Gorillas are mammals, meaning they have live birth, drink milk from their mothers, and have hair.
Gorillas are also primates, which means they have opposable thumbs, large brains, and forward facing eyes.
Lastly, gorillas are apes, which means they are very large primates with no tails, and they are closely related to humans.
Gorillas and humans are both in the same family, Family Hominidae.
In 1967, Dian Fossey started Karisoke Research Center to study the previously mysterious mountain gorilla, and because of her efforts now we know a lot more about the species today.
All species and subspecies of gorillas are critically endangered, which means they have a very high risk of extinction
Gorillas live in Africa, in the following countries:
Republic of the Congo
Central African Republic
Republic of the Congo
Gorillas have different life stages, just like humans.
When they are first born, baby gorillas are called infants
Between the ages of 4-8, gorillas are considered juveniles-they become more and more independent from mom and spend more time with friends, playing, and exploring their environment.
Before they become mature, adolescent male gorillas are called blackbacks
Adult male gorillas are called silverbacks, because as they mature the hair on their backs turns a light silver color
Gorillas are terrestrial animals, which means they spend most of their time on the ground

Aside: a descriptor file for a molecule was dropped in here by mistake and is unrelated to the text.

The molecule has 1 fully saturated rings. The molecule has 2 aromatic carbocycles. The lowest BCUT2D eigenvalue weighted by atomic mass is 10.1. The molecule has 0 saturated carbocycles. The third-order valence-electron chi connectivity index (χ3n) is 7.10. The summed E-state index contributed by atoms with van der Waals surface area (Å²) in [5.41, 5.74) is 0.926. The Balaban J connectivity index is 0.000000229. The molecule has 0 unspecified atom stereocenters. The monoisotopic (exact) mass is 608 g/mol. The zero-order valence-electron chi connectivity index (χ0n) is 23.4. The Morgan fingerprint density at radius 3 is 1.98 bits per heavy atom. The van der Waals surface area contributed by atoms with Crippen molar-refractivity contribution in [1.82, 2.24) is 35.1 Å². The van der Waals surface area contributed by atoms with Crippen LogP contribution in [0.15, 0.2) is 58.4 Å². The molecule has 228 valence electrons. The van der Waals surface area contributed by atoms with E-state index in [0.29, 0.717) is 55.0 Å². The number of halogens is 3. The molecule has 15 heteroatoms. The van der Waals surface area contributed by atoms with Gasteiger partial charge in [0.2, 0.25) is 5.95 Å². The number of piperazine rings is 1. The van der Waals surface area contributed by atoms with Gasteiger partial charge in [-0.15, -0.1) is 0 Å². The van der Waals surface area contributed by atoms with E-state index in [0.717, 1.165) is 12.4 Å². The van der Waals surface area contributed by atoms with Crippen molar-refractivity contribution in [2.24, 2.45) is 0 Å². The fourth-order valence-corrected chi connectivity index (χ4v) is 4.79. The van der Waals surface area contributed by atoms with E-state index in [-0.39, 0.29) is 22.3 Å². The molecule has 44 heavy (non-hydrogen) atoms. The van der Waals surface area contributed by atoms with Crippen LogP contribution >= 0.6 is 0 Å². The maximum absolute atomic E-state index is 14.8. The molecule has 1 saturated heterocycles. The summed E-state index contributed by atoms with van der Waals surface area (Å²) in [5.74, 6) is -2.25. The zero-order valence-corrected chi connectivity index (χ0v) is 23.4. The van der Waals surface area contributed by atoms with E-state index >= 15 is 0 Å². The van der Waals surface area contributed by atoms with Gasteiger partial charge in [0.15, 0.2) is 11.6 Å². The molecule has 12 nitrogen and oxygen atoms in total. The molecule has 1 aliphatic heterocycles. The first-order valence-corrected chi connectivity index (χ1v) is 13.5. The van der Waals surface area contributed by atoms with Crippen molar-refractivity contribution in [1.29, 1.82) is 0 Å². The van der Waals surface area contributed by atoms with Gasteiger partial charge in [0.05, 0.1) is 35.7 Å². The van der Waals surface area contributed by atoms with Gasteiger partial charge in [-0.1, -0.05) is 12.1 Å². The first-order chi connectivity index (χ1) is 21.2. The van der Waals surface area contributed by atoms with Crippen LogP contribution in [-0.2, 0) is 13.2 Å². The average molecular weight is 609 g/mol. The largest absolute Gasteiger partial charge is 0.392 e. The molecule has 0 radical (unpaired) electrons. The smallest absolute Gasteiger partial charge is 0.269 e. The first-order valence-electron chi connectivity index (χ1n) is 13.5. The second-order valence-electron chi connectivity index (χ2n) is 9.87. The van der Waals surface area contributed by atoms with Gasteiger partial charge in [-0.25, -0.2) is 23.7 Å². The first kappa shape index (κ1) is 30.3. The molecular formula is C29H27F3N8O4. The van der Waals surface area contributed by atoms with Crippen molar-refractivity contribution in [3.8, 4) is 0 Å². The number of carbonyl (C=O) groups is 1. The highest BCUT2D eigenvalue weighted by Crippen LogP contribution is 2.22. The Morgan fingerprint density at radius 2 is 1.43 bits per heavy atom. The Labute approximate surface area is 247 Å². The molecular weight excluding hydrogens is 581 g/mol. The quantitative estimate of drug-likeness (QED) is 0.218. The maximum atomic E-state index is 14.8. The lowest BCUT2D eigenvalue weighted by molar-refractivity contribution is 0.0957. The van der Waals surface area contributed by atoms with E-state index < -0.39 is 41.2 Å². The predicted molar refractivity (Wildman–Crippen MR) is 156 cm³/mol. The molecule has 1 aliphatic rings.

They do climb trees, but this is not where they spend the majority of their time
Gorillas move by knuckle-walking, meaning they walk on their hands and feet with their knuckles bent under their fingers
Gorillas in the wild can live to be up to 30-40 years old
Gorillas eat a lot of things, including leaves, bamboo, fruit, bark, stems, and morel
Gorillas are very peaceful and quiet animals, but when they want to communicate, they do so through grunts and grumbles, or by small changes in body language
Gorillas Are Threatened By Many Issues
Losing their forest home to coltan mining and deforestation
Accidental snaring and poaching
Disease transmission between gorillas and humans
We can help gorillas by doing a number of things:
Help protect gorillas in the wild by supporting the Dian Fossey Gorilla
Recycle electronics to stop coltan mining
Spreading awareness about gorillas and what they are facing